I don’t usually tend to admit ignorance. I grew up the youngest of four intelligent siblings, meaning that to admit ignorance was to admit weakness. Also, I’d usually back myself to know at least as much as the average person on any given country. I feel like Denmark is the exception though, because the average person these days seems to have watched The Bridge and Borgen, and so at this point knows substantially more than me.
How little did I know? Well, for one thing, in my mental map of Europe, Denmark was an enormous single landmass jutting out above Germany, easily the equal of its Scandinavian cousins. To those of you thinking “yeah, that sounds about right”, allow me to take you on a journey of discovery that might just blow your mind, as it did mine.
Denmark basically consists of one peninsula and several large, central islands, with over 400 more islands strewn carelessly all over the place, of which only about 25 percent are even inhabited. The peninsula, Jutland, sticks out into the North and Baltic Seas above Germany. You may have heard of Aalhus and Aalborg, the second and fourth cities of Denmark respectively, which are located here. Next is Sjælland (or Zealand to you and I), which would be I suppose the capital island, if such a concept exists. Aside from Copenhagen, it also has Roskilde, famous for a large music festival held there every summer. In between those is the shortly-named Fyn (Funen), where Odense is located. I tried to remember why I’d heard of Odense, but have a sneaking suspicion it’s only for a semi-successful football team.
Finally we have what I like to think as the “island-and-a-half”. Technically Lolland and Falster are two separate islands, but the channel which divides them is really only a river’s width, and you barely notice as you pass from one to the other. The central town in these parts is Maribo, notable for sounding a bit like a major German sweet manufacturer, but disappointingly of no relation.
Most people coming to Denmark land in Copenhagen and stay there. I don’t blame them; it’s a lovely city, as covered previously on this blog. But the fact is, Denmark as a whole is so small, that there really is no problem staying outside of Copenhagen and travelling in, enjoying the best of both worlds.
For anyone seeking a quiet retreat, Lolland and Falster really are a tourist’s dream. They’re perfectly set up to cater to visitors, from single backpackers looking for easy hiking trails, through to families needing to entertain rowdy kids. The best part of it all is that while the tourist infrastructure is all there, the tourists by-and-large are not. I was there in mid-August, and it often felt like I had the whole island to myself.
I don’t know what I was expecting in Denmark, but it was definitely something a bit harsher, more… Nordic, than what I seemed to get, which was cultivated arable land as far as the eye can see. Especially coming straight from New York, it was blessedly, mercifully peaceful. My soundtrack to the holiday was serenity itself: the gentle waves of the Baltic Sea at Marielyst Strand (voted Denmark’s most beautiful beach for three of the last six years) the rustling of the waist-high corn stalks in the mild breeze. It was bliss. Admittedly there was also the screaming and arguing of my niece and nephews, but they’re not in Denmark anymore, so you’re safe. I’ll give you fair warning if they’re in the area again.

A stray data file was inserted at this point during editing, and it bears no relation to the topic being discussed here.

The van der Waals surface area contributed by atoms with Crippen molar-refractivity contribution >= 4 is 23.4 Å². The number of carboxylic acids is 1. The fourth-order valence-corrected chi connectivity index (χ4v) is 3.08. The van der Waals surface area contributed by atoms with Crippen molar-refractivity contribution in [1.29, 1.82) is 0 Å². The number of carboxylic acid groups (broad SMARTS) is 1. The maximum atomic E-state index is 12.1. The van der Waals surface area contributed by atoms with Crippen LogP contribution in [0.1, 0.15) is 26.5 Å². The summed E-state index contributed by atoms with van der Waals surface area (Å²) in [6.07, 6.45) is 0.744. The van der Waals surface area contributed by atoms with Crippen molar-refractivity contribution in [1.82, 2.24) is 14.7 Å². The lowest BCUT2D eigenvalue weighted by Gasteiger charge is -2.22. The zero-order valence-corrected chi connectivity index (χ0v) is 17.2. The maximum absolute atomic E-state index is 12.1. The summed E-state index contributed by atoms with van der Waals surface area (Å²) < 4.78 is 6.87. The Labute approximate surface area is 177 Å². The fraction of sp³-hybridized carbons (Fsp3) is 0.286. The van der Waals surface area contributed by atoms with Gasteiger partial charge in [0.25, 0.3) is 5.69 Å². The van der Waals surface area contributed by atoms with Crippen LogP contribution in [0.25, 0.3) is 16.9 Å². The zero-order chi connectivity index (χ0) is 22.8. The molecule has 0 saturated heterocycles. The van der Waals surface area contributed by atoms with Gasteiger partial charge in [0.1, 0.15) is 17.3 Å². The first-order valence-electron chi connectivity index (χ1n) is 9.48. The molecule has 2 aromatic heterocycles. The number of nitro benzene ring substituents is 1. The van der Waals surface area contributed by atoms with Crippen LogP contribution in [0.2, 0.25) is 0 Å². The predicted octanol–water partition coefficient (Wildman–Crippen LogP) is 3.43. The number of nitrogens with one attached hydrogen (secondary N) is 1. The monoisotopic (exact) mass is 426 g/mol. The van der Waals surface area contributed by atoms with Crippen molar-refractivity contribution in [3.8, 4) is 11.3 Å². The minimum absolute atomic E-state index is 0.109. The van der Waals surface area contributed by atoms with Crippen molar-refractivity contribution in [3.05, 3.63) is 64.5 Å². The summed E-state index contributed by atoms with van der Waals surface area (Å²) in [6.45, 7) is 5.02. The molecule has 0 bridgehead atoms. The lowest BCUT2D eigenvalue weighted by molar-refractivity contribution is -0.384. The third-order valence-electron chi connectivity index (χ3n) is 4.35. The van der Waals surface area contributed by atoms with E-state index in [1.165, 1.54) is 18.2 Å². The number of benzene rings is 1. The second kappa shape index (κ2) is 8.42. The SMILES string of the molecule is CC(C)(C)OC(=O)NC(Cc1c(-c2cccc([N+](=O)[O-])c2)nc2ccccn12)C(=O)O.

To placate the kids, there’s both a safari park and an organic farm where the little ones can pet the animals and learn about farming near Maribo. We also went to a go-karting track which had attractions for ages three and up. To be honest though, my three-year-old nephew was perfectly happy just wandering around Maribo, looking at the ducks on the lakeside.
For the grown-ups too, Maribo is a beautifully preserved, charming little town in which to spend a quiet morning. There’s a semi-pedestrianised shopping street, Østergade, which was short on big-name chains and big on small-town boutique stores and cafes. From the town square, it’s also a lazy five minute stroll down to the 15th-century cathedral on the lakeside. This austere red-brick structure is not, in-and-of-itself, particularly remarkable, but for three things:
Firstly, there was a temporary exhibition, running along an entire internal wall of the Cathedral, depicting biblical stories re-imagined with modern-day imagery such as cars and phones. This sort of thing wouldn’t be allowed within a hundred metres of an Italian or French church, but I think it shows an admirable attempt on the part of the Danish church to modernise and stay relevant. The exhibition, which unfortunately has ended now, was a copy of a larger piece called the Esbjerg Gospel.
Secondly, the location of the church right on the lakeside, rather than the more traditional centre of town, is a stroke of genius, although I can’t help but feel it would have been improved by having the doors open onto the lakeside rather than the other side. Nonetheless, it really adds to the sense of peaceful reflection that I feel like houses of prayer should always strive for.
Thirdly, the shape of the church from the outside looks like a giant middle-finger salute, which I found endlessly amusing.
To sum up: all the facilities and experiences a tourist could ask for (without any other tourists to ruin them), the most beautiful beach in Denmark, peace and tranquillity, an easy day-trip away from the big city, a humorously shaped church, and wide-open green spaces. To this Wandering Jew, it doesn’t get much better than that.
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-The Wandering Jew-